Finding true love via cinema is one thing, but let me tell you, the first time I ever saw the scene where Mr. Slater comes home and tells Miss Arquette that he’s just killed her pimp and she says, “I think what you did was so romantic,” I was thinking the same exact thing. And the scene where they make love in the phone booth? HELLO.

As far as Mr. Slater goes, he’s all right by me. I know he ran in to some trouble involving drugs, but hey, that’s par for the course in Hollywood. I consider it a huge injustice that Charlie Sheen gets to film an indefinite amount of episodes of 2 1/2 Men while poor Mr. Slater is lucky if he gets a guest role on Curb Your Enthusiasm. Mr. Slater is way hotter, I’m not gonna lie. Maybe it’s all in the Jack Nicholson impression, but truly, I don’t care. I’d watch kung-fu movies with him any day.

All right. So I’m a weirdo who thinks True Romance and Last Tango in Paris are two of the most romantic movies out there. Moving on, now, to what this has to do with anything at all.

Last night, as I have for several nights now, I fell asleep while watching True Romance. I dreamt that I was in a large room with three king-sized beds. I was in the room with Mr. Slater, and yes, I’m talkin’ 1990’s Mr. Slater. We were kissing. It was raining outside. It was hot. We made our way to one of the beds. We, uh, mounted the bed. Mr. Slater said, “This is the bed where I lost my virginity.” Weird, eh? I said, “Cool.” We continued kissing, although I could tell Mr. Slater wanted to take things to the next level. Goddammit, even Dream Steff can’t handle that stuff smoothly. Mr. Slater tried to remove some clothing, and, ya know, I asked him what he was doing. He straight up told me what was on his mind, as if I hadn’t already figured it out.

Sigmund Freud said that dreams are wishes. Explain, therefore, why my response to Mr. Slater’s advances was, “When was the last time you got checked for STD’s?”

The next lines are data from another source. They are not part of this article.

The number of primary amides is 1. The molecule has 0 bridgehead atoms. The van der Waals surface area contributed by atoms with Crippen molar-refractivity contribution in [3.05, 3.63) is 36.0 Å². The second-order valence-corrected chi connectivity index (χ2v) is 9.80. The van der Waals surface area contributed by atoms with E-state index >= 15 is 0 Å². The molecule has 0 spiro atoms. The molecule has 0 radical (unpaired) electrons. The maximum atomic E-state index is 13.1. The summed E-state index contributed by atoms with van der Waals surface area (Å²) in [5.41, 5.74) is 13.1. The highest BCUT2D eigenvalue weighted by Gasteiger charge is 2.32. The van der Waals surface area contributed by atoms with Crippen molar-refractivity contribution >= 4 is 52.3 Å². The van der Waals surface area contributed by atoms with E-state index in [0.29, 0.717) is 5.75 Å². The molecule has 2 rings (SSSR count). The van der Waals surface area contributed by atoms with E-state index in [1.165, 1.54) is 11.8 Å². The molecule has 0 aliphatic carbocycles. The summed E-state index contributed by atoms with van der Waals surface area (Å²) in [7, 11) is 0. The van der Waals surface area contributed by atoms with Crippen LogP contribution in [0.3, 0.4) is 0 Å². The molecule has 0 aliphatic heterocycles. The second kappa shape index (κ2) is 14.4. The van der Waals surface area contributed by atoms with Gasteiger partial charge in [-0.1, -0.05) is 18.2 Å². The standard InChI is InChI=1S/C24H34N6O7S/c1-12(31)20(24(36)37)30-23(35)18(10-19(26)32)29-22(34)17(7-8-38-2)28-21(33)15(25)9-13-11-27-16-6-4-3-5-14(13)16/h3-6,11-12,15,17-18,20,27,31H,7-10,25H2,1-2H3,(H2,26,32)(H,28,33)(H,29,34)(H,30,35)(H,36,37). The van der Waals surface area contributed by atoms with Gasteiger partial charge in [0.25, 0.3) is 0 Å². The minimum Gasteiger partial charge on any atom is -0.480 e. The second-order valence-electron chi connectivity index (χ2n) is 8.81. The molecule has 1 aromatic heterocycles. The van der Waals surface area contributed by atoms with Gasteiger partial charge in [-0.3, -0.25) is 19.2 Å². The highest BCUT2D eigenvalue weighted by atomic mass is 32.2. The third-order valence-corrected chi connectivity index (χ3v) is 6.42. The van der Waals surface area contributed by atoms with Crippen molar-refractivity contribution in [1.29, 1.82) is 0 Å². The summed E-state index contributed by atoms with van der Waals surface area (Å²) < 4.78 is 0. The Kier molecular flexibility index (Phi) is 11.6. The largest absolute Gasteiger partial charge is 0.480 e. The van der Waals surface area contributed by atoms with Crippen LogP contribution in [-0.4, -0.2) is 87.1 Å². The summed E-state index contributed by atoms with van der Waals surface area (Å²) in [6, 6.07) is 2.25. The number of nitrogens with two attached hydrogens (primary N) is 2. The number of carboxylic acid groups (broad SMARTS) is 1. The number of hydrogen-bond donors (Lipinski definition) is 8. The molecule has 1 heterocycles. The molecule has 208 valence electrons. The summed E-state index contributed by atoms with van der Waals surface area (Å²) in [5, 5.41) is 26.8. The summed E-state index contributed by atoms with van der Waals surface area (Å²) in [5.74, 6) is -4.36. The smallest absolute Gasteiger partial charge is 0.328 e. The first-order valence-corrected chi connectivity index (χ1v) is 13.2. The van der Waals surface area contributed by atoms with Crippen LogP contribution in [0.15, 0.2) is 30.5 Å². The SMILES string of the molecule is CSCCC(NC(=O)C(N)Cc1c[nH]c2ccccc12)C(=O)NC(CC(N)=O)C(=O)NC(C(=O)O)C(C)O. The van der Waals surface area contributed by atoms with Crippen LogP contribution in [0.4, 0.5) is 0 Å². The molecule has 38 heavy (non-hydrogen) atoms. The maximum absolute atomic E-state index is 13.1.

Talk about the Blue Balls Heard Round The World. Mr. Slater looked at me like I was insane. He said, “Well, how ‘bout we just do it now, I’ll get tested tomorrow, and I’ll let you know what the results are.” I said “No.” It wasn’t “the right time.” Then, in true Steff Callas Dream fashion, Mr. Slater said, “Well, can I at least see your cute little dub?” Dub. My “dub.” My “DUB.” MY DUB. Dream Steff did NOT show Mr. Slater her “dub,” for Dream Steff is a lady.

Umm, yeah. I’ve now shared that with the internet, or BLOGGED, if you prefer. I’m not ashamed. I’m not embarrassed. I’m just…confused. Again.

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My Spirit Animal

Perhaps I am assuming a lot when I say that all of you out there who read this blog (which is an assumption itself…) have already read my short tidbit about my dream involving Dustin Hoffman and the Gourmet Cupcakes. (Future rock band?) Whether you did or did not, let me give more details.

I had a dream on Friday night that I was in Las Vegas with two of my best friends from A-Town. (In real life, Vegas is not my favorite place. I have only been there one time since I turned 21, and while I had fun, I still think the place is pretty damn weird. This is not to say I’ll never go again…) The two of them were all dressed up to go out, and while I’m sure I was dressed up as well, the dream was from my perspective and I couldn’t see myself. We were at some larger-than-life-caricature of a bar, and one of my friends kept telling me over and over again that she wanted a “Glucose-Free Pomegranate Martini.” True to my real-life values, the idea of ordering a “Glucose-Free Pomegranate Martini” sickened and annoyed me, so I went outside to take a walk. The city streets looked a lot more like Manhattan than that good ol’ cartoony Vegas strip, and I suddenly felt very comfortable. I crossed the street and decided to peek inside a gourmet cupcake shop on the corner. As I stood in line deciding what I wanted, I suddenly noticed that the person ordering in front of me was Dustin Hoffman.

“Mrs. Robinson, you’re trying to seduce me!” “WE’RE WALKIN’ HERE!” “My dear boy, why don’t you just try acting?”